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Panelists to Discuss VLS Campus Ban on Military Recruiting

February 19, 2010

SOUTH ROYALTON, VT -- In the wake of the nation's top defense officials calling for an end to the military's "don't ask, don't tell" policy, Vermont Law School will host a town hall meeting at 5:30 p.m., Wed., Feb. 24, to discuss its ban of military recruiting on campus until openly gay men and women are allowed to serve in the U.S. armed forces.

The VLS Gay-Straight Alliance and Student Bar Association will host the "JAG/Solomon Amendment" meeting, which is free and open to the public in the Chase Community Center.

Vermont Law School is one of two law schools in the nation that bar military recruiters because of the "don't ask, don't tell" policy, which allows gay men and lesbians to serve as long as they keep their sexual orientation secret.

Panelists will discuss the school's non-discrimination policy and the Solomon Amendment, the federal law that withholds some federal research money from law schools and universities that do not give military recruiters the same access to campus as other employers.

The panel will include Capt. Rory Thibault of the Army Judge Advocate General's Corps and a VLS alumnus; Vice Dean Gil Kujovich; VLS trustee Robert Rachlin, the senior director of Vermont's largest law firm, Downs Rachlin Martin PLLC; professors Greg Johnson and Jackie Gardina; and Dan Miller, a military veteran and a current VLS student.

"Vermont Law School isn't non-military. We're non-discriminatory," Gardina said. "Repealing ‘don't ask, don't tell' will make the military more efficient as well, and many VLS students are taking an active role in trying to repeal this law."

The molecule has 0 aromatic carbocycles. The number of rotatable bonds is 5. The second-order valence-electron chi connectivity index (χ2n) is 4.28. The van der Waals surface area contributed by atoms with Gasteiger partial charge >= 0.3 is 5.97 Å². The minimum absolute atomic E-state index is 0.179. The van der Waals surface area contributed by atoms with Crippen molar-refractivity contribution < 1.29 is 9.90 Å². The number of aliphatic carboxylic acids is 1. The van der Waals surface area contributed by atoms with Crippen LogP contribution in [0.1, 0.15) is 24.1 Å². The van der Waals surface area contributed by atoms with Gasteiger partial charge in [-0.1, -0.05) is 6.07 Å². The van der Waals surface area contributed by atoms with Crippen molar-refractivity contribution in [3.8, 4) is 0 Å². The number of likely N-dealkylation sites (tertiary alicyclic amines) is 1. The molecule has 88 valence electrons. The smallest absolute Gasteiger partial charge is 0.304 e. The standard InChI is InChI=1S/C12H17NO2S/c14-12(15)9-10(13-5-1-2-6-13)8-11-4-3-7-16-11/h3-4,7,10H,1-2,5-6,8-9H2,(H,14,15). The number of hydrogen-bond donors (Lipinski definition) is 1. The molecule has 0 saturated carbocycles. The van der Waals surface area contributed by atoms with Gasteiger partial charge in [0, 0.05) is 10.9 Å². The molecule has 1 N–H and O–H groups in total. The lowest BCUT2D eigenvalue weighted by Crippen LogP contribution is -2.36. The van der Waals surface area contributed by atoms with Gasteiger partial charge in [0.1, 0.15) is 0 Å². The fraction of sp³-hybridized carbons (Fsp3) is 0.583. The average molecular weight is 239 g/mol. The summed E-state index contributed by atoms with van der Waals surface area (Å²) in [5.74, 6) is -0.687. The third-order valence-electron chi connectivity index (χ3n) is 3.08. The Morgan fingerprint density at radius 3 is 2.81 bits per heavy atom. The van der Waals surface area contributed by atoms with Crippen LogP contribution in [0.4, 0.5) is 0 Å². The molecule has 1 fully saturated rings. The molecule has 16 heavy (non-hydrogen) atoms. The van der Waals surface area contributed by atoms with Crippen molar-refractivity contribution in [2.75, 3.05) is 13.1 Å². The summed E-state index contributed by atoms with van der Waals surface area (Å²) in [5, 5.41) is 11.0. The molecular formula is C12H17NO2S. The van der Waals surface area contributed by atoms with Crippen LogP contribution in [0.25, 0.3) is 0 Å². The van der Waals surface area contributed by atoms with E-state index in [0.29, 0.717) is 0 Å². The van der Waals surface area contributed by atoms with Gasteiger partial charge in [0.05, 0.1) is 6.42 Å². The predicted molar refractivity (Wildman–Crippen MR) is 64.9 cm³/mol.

The U.S. Supreme Court unanimously upheld the law in 2006, but President Obama opposes the law and Defense Secretary Robert Gates and Adm. Mike Mullen, the chairman of the Joint Chiefs of Staff, told a Senate committee on Feb. 1 that the policy should be repealed. The Pentagon plans to conduct a year-long review before Congress is expected to vote on the matter.

"This panel will open some eyes because most people have no idea how ‘don't ask, don't tell' really operates," said Kathy Stickel, a VLS student who served in the Army and who is also bi-sexual. "The law is wrong, it's inefficient and it violates the 14th Amendment of the U.S. Constitution's guarantee of equal protection on due process of law. I'm proud to attend a law school that refuses to break the highest law of the land even when religious conservatives in government positions threaten or cajole others into trashing their principles for fiscal expediency."

CONTACT: John Cramer, Associate Director of Media Relations

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